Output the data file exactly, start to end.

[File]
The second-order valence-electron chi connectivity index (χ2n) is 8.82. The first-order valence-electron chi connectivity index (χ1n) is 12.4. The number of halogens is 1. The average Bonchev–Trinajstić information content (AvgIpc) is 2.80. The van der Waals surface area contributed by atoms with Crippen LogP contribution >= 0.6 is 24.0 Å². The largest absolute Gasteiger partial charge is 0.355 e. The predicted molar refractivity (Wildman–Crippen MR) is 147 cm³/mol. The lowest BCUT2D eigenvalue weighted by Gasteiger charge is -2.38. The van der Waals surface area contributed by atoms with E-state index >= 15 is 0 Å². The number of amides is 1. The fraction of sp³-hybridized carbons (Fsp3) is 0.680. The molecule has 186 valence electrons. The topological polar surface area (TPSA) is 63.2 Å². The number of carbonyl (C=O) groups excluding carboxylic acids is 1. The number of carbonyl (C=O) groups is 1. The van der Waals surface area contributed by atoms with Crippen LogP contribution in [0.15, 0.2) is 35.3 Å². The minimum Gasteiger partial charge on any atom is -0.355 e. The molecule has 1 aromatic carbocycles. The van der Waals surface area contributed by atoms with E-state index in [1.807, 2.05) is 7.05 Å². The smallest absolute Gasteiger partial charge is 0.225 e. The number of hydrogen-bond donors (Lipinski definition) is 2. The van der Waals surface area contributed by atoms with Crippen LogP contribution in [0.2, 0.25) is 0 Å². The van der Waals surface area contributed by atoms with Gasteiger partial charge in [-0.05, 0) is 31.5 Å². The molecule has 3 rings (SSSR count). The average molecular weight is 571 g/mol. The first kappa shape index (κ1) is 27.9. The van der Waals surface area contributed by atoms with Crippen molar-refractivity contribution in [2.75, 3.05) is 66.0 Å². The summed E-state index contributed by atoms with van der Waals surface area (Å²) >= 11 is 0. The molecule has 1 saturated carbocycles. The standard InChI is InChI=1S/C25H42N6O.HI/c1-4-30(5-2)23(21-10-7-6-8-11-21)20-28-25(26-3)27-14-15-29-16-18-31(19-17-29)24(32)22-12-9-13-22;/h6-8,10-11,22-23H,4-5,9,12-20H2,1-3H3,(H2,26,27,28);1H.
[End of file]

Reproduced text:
The second-order valence-electron chi connectivity index (χ2n) is 8.82. The first-order valence-electron chi connectivity index (χ1n) is 12.4. The number of halogens is 1. The average Bonchev–Trinajstić information content (AvgIpc) is 2.80. The van der Waals surface area contributed by atoms with Crippen LogP contribution >= 0.6 is 24.0 Å². The largest absolute Gasteiger partial charge is 0.355 e. The predicted molar refractivity (Wildman–Crippen MR) is 147 cm³/mol. The lowest BCUT2D eigenvalue weighted by Gasteiger charge is -2.38. The van der Waals surface area contributed by atoms with E-state index >= 15 is 0 Å². The number of amides is 1. The fraction of sp³-hybridized carbons (Fsp3) is 0.680. The molecule has 186 valence electrons. The topological polar surface area (TPSA) is 63.2 Å². The number of carbonyl (C=O) groups excluding carboxylic acids is 1. The number of carbonyl (C=O) groups is 1. The van der Waals surface area contributed by atoms with Crippen LogP contribution in [0.15, 0.2) is 35.3 Å². The minimum Gasteiger partial charge on any atom is -0.355 e. The molecule has 1 aromatic carbocycles. The van der Waals surface area contributed by atoms with E-state index in [1.807, 2.05) is 7.05 Å². The smallest absolute Gasteiger partial charge is 0.225 e. The number of hydrogen-bond donors (Lipinski definition) is 2. The van der Waals surface area contributed by atoms with Crippen LogP contribution in [0.2, 0.25) is 0 Å². The van der Waals surface area contributed by atoms with Gasteiger partial charge in [-0.05, 0) is 31.5 Å². The molecule has 3 rings (SSSR count). The average molecular weight is 571 g/mol. The first kappa shape index (κ1) is 27.9. The van der Waals surface area contributed by atoms with Crippen molar-refractivity contribution in [2.75, 3.05) is 66.0 Å². The summed E-state index contributed by atoms with van der Waals surface area (Å²) >= 11 is 0. The molecule has 1 saturated carbocycles. The standard InChI is InChI=1S/C25H42N6O.HI/c1-4-30(5-2)23(21-10-7-6-8-11-21)20-28-25(26-3)27-14-15-29-16-18-31(19-17-29)24(32)22-12-9-13-22;/h6-8,10-11,22-23H,4-5,9,12-20H2,1-3H3,(H2,26,27,28);1H.